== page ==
The most successful marketers create segments based on multiple conditions, using classic Boolean and/or rules. For example, you create a segment of users who haven’t opened your app in the past 3 months and are interested in boxing and are using an Apple device. 

This level of depth allows you to create hyper-personalised campaigns that resonate with the recipient and drive key business goals. The ability to layer multiple conditions in this way means that your messages and campaigns are hitting all the right notes when they get sent out.

Typical Customer Segments

Every business will have their own challenges and ways to categorise their customers. No two brands are the same, of course. However in general, regardless of what you decide to name your segments, here are five that are universally accepted and used.

New customers

There’s no surprise who might be added to this segment. But there is a bit more to it than just adding in customers who have made their first purchase. You should go a little bit deeper than that.

You should also factor in things like what product they purchased, when they bought it, and where they came from (email campaign, google search, etc). In doing this, you can create a more personalised onboarding journey for them. 

Welcoming them to your brand in this way will engage them more and potentially nudge them to make a second purchase.

Potential loyal customers

These customers have the potential to become very important to your business, but just aren’t there yet. They may have made a handful of purchases and are showing signs that they may continue to do so.

This segment could be nurtured into loyal customers through membership/loyalty schemes that offer rewards. This keeps them keen on continuing to buy from you and leads them down the road of loyalty.

At risk of churn

There are some customers that tend to fall off the radar, regardless of how they interacted with your brand at the beginning. You can identify this by looking at how often they use your website or app, or if they are not spending as much with you as they once were.

As we all know, it’s more cost-effective to retain a customer than it is to acquire a new one. So, it’s crucial to engage these customers with a personalised incentive to make sure they don’t disappear for good.

Loyal customers

These are your high priority customers that make purchases on a regular basis and spend a lot on you too. They are certainly the ones you want to keep with you, so treat them well!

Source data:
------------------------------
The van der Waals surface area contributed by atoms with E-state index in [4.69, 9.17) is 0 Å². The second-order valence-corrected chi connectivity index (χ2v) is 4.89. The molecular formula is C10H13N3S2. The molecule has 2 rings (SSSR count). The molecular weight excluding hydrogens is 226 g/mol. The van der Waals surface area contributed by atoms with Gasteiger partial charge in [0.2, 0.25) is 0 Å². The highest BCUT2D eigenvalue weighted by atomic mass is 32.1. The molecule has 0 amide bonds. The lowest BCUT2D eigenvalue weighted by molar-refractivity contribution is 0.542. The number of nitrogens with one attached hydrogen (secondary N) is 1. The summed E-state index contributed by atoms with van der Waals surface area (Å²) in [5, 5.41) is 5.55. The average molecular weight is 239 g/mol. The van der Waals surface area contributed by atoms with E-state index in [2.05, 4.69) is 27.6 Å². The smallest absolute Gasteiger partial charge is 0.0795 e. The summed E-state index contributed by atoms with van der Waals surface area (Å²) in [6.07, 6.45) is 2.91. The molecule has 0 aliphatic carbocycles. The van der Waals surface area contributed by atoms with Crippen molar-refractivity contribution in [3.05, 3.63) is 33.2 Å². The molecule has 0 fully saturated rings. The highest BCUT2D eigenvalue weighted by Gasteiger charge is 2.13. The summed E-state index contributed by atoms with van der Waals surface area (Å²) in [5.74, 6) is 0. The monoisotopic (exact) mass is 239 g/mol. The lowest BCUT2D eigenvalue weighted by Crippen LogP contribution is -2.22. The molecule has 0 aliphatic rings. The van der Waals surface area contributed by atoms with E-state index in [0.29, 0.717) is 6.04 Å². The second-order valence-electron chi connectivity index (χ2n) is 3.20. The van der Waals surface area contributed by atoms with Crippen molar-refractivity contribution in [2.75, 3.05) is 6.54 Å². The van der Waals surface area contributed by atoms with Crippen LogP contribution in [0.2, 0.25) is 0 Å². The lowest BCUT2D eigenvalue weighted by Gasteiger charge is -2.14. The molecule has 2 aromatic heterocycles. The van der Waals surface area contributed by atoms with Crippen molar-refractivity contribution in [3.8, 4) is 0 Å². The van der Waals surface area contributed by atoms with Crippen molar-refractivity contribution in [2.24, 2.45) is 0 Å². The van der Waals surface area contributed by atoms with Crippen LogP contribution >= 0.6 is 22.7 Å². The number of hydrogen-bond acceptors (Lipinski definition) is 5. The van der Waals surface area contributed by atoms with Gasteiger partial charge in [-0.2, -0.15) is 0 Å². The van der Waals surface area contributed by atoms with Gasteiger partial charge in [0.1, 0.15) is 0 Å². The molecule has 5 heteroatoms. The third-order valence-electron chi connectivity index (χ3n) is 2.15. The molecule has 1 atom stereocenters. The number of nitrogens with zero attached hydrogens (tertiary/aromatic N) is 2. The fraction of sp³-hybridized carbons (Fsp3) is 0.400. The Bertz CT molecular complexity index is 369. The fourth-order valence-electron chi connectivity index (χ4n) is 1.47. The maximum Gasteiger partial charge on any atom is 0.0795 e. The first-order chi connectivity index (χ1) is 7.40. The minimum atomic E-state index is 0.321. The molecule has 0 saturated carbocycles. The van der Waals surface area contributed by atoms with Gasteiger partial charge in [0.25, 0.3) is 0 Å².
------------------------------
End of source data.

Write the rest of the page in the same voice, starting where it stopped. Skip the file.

Use customer segmentation here to offer them exclusive things and make them feel important. Early access to new products or services usually works well here. This should be done with a view to turning them into advocates on social media or review sites.

It’s also important that you are engaging with these customers on a regular basis. Failing to do so might lead to them feeling as though you don’t care as much as you should. Customers won’t forget that.


Sometimes it just doesn’t work out. Despite your best efforts to engage with them, some customers just leave one day to never return.

But that doesn’t mean you should give up and forget they ever existed. There’s still a window of opportunity to engage churned or inactive customers.

Creating a segment for churned customers allows you to deliver highly targeted win back campaigns. These more than likely include offers or discounts that you wouldn’t want going out to all of your customers.

If a certain amount of time has passed and there’s been no activity or signs they will return, you’re better off just deleting them from your database. This is a core principle of good data management.

Put Your Segments To Use

Once you’ve built out your segments, it’s time to get building campaigns that resonate with your audiences. Although different customers will want different things, there are some campaigns that businesses usually run. These include:

  • Early lifecycle and onboarding 
  • VIP customer engagement
  • Abandoned cart recovery
  • Re-engaging dormant users

There are no limits to the segments or campaigns you can create, as long as you have the data to support it. So get creative and start putting your customer data to good use!

If you want to hear more about how Xtremepush can help you with your data consolidation and segmentation efforts, get in touch with the team to book a demo today.

Click to download our guide to increasing eCommerce conversions and retention.

About Xtremepush

Xtremepush is the world’s leading customer data and engagement data platform. We work with various top brands within the eCommerce industry. Schedule a personalised demo of our platform to learn more about how we can help your brand drive repeat customers and increase revenue.